Once the material 126 is converted into a multi-species plasma, the ions of relatively high mass to charge ratio (M1) can be separated and segregated from the ions of relatively low mass to charge ratio (M2). For ion separation, the filter 110 includes electrodes 140 for creating an electric field, Er, that is radially oriented within the chamber 125. As shown, the electrodes 140 can consist of a plurality of circular rings that are concentrically centered on the longitudinal axis 124 and located at the first end 116. For the filter 110, the electrodes 140 establish a positive voltage (Vctr) along the longitudinal axis 124 and a substantially zero potential at the wall 112.

In response to the crossed electric and magnetic fields in the chamber 125, ions in the multi-species plasma having relatively low mass to charge ratios (i.e. low mass ions 142) are placed on small radius, helical trajectories about the longitudinal axis 124. As such, the low mass ions 142 are confined inside the chamber 125 during their transit of the chamber 125 and exit through the second end 118 of the chamber 125, as shown. On the other hand, ions having relatively high mass to charge ratios (high mass ions 144) are placed on large radius, helical trajectories about the longitudinal axis 124, and thus, are not so confined. These high mass ions 144 strike and are captured by a high mass ion collector 146 mounted on the inside of the wall 112 before completing their transit through the chamber 125.

Referring now with cross reference to FIGS. 4 and 5, another embodiment of a plasma mass filter is shown and generally designated 210. As shown, in this embodiment the filter 210 includes an enclosing wall 212 that extends from a first end 216 to a second end 218 and defines an axis 224. It can also be seen that the wall 212 surrounds a chamber 225. For this embodiment, injector 228 is provided to feed the material 226 into the chamber 225 along a radial path for conversion into a multi-species plasma.

Continuing now with FIGS. 4 and 5, it can be seen that coils 230 a-d are positioned on the outside of the wall 212 to generate a magnetic field in the chamber 225. For use in the filter 210, an axially aligned magnetic field can be established in the chamber 225 having a substantially uniform magnetic field strength B0. It can be seen that the filter 210 includes a launcher 238 that is positioned midway between the first end 216 and second end 218 to launch a high frequency, polarized electromagnetic wave 49 into the chamber 225 along a substantially radial path. In one implementation, the electromagnetic wave 49 launched into the chamber 225 has a frequency slightly above the electron plasma frequency at the desired operating point.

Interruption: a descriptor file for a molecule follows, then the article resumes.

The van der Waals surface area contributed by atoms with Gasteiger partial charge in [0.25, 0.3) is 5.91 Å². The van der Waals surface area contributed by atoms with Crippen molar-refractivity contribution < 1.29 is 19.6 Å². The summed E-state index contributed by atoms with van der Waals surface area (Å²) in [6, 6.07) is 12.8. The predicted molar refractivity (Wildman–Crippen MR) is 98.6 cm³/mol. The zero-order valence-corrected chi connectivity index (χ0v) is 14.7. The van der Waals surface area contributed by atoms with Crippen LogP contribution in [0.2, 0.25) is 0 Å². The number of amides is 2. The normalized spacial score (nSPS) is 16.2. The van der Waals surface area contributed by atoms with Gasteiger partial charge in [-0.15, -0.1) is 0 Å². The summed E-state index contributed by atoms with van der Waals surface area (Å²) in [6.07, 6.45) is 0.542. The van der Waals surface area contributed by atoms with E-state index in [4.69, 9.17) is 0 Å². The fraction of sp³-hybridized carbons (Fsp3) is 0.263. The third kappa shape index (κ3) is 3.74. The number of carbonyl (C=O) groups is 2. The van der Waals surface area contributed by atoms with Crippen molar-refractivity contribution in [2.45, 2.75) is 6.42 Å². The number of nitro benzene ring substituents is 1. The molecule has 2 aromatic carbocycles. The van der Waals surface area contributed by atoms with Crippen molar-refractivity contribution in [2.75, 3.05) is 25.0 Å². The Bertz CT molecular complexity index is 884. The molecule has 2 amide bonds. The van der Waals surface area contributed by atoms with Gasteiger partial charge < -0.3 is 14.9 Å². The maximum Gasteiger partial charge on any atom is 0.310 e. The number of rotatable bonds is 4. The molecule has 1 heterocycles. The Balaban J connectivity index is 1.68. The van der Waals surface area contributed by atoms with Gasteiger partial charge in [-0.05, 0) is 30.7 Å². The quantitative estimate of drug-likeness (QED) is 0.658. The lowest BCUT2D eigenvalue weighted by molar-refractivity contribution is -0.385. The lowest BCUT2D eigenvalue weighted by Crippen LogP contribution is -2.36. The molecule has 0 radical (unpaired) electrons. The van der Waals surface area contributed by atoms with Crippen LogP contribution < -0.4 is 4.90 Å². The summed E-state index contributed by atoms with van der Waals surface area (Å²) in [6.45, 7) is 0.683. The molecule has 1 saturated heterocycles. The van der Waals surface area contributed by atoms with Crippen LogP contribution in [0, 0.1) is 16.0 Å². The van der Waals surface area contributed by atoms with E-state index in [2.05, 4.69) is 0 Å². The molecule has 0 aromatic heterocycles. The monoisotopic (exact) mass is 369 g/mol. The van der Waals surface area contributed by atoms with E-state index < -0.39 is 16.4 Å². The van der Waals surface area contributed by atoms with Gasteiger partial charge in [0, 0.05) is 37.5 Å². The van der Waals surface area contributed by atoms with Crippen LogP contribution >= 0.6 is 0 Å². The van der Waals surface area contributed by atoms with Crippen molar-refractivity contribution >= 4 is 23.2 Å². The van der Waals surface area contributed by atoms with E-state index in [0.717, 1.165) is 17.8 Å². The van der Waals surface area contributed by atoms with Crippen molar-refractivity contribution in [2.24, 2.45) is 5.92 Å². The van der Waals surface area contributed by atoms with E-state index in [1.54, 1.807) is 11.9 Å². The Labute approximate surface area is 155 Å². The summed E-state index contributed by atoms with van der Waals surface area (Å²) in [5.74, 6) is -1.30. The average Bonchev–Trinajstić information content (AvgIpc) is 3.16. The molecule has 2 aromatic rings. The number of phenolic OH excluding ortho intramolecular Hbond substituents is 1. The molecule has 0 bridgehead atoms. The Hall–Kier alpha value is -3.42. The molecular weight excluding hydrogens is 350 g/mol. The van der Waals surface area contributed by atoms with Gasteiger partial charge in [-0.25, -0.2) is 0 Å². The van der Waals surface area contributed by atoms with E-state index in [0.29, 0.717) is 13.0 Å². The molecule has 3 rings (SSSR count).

As further shown, the filter 210 includes a pair of spaced apart reflectors 50 a,b (e.g. mirrors) that are positioned to surround the plasma and establish a high Q cavity 52 therebetween. With this cooperation of structure, the electromagnetic wave 49 can be launched into the chamber 225 for travel back and forth between the reflectors 50 a,b. Each time the wave 49 travels between the reflectors 50 a,b, it interacts with material 226 and plasma in the cavity 52, heating the material 226 and plasma via collisional absorption. This heat in turn can be used to initiate and maintain a plasma in the chamber 225.

Thus, material 226 that is fed into the chamber 225 will be converted into a multi-species plasma having ions of relatively high mass to charge ratio (M1) and ions of relatively low mass to charge ratio (M2). Once the material 226 is converted into a multi-species plasma, the ions of relatively high mass to charge ratio (M1) can be separated and segregated from the ions of relatively low mass to charge ratio (M2). For ion separation, the filter 210 includes electrodes 240 a,b (see FIG. 4) for creating an electric field, Er, that is radially oriented within the chamber 225. As shown, the electrodes 240 can consist of a plurality of circular rings that are concentrically centered on the longitudinal axis 224 and located at the first end 216. For the filter 210, the electrodes 240 establish a positive voltage (Vctr) along the longitudinal axis 224 and a substantially zero potential at the wall 212.

In response to the crossed electric and magnetic fields in the chamber 225, ions in the multi-species plasma having relatively low mass to charge ratios (i.e. low mass ions 242) are placed on small radius, helical trajectories about the longitudinal axis 224. As such, the low mass ions 242 are confined inside the chamber 225 during their transit of the chamber 225 and exit through the first end 216 and second end 218 of the chamber 225, as shown. On the other hand, ions having relatively high mass to charge ratios (high mass ions 244) are placed on large radius, helical trajectories about the longitudinal axis 224, and thus, are not so confined. These high mass ions 244 strike and are captured by high mass ion collectors 246 a-d that are mounted on the inside of the wall 212 before completing their transit through the chamber 225.

While the particular High Frequency Wave Heated Plasma Mass Filter as herein shown and disclosed in detail is fully capable of obtaining the objects and providing the advantages herein before stated, it is to be understood that it is merely illustrative of the presently preferred embodiments of the invention and that no limitations are intended to the details of construction or design herein shown other than as described in the appended claims.

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US8784666Oct 30, 2012Jul 22, 2014Alfred Y. WongIntegrated spin systems for the separation and recovery of gold, precious metals, rare earths and purification of water
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Classifications
U.S. Classification210/695, 210/243, 95/28, 209/227, 209/722, 209/12.1, 210/222, 96/2, 96/3, 210/748.01
International ClassificationH05H1/46, H01J27/18, H01J37/08, H01J49/38, H01J49/42
Cooperative ClassificationH01J49/328
European ClassificationH01J49/32D